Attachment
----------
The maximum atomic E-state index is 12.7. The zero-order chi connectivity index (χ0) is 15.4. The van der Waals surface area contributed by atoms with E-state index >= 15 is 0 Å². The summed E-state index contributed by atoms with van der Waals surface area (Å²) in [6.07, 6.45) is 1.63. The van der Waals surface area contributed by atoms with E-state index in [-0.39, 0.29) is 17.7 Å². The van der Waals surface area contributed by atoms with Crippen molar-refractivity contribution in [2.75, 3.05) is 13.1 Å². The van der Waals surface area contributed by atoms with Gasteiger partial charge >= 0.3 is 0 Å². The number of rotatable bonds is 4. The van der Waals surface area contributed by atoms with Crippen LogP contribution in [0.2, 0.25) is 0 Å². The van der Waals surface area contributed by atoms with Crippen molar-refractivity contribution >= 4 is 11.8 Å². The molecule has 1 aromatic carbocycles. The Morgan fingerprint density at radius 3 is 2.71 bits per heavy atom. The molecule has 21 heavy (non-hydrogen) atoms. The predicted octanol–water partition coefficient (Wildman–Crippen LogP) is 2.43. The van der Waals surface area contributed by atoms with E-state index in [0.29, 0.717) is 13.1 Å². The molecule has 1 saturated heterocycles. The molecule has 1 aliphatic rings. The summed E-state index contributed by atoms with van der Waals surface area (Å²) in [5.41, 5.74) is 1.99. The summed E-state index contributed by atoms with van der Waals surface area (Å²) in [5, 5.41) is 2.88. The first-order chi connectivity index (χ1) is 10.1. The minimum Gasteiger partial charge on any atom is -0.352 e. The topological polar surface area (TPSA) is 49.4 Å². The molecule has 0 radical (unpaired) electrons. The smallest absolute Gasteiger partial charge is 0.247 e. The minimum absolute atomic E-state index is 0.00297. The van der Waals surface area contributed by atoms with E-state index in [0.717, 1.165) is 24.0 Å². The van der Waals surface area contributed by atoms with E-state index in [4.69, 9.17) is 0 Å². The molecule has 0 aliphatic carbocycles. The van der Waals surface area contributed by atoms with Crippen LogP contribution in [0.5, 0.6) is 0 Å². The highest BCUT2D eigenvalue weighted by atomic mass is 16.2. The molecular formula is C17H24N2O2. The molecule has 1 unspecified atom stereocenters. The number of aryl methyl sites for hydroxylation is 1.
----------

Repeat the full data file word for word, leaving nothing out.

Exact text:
The maximum atomic E-state index is 12.7. The zero-order chi connectivity index (χ0) is 15.4. The van der Waals surface area contributed by atoms with E-state index >= 15 is 0 Å². The summed E-state index contributed by atoms with van der Waals surface area (Å²) in [6.07, 6.45) is 1.63. The van der Waals surface area contributed by atoms with E-state index in [-0.39, 0.29) is 17.7 Å². The van der Waals surface area contributed by atoms with Crippen molar-refractivity contribution in [2.75, 3.05) is 13.1 Å². The van der Waals surface area contributed by atoms with Gasteiger partial charge >= 0.3 is 0 Å². The number of rotatable bonds is 4. The van der Waals surface area contributed by atoms with Crippen LogP contribution in [0.2, 0.25) is 0 Å². The van der Waals surface area contributed by atoms with Crippen molar-refractivity contribution >= 4 is 11.8 Å². The molecule has 1 aromatic carbocycles. The Morgan fingerprint density at radius 3 is 2.71 bits per heavy atom. The molecule has 21 heavy (non-hydrogen) atoms. The predicted octanol–water partition coefficient (Wildman–Crippen LogP) is 2.43. The van der Waals surface area contributed by atoms with E-state index in [0.29, 0.717) is 13.1 Å². The molecule has 1 saturated heterocycles. The molecule has 1 aliphatic rings. The summed E-state index contributed by atoms with van der Waals surface area (Å²) in [5.41, 5.74) is 1.99. The summed E-state index contributed by atoms with van der Waals surface area (Å²) in [5, 5.41) is 2.88. The first-order chi connectivity index (χ1) is 10.1. The minimum Gasteiger partial charge on any atom is -0.352 e. The topological polar surface area (TPSA) is 49.4 Å². The molecule has 0 radical (unpaired) electrons. The smallest absolute Gasteiger partial charge is 0.247 e. The minimum absolute atomic E-state index is 0.00297. The van der Waals surface area contributed by atoms with E-state index in [0.717, 1.165) is 24.0 Å². The van der Waals surface area contributed by atoms with E-state index in [4.69, 9.17) is 0 Å². The molecule has 0 aliphatic carbocycles. The van der Waals surface area contributed by atoms with Crippen LogP contribution in [0.5, 0.6) is 0 Å². The highest BCUT2D eigenvalue weighted by atomic mass is 16.2. The molecular formula is C17H24N2O2. The molecule has 1 unspecified atom stereocenters. The number of aryl methyl sites for hydroxylation is 1.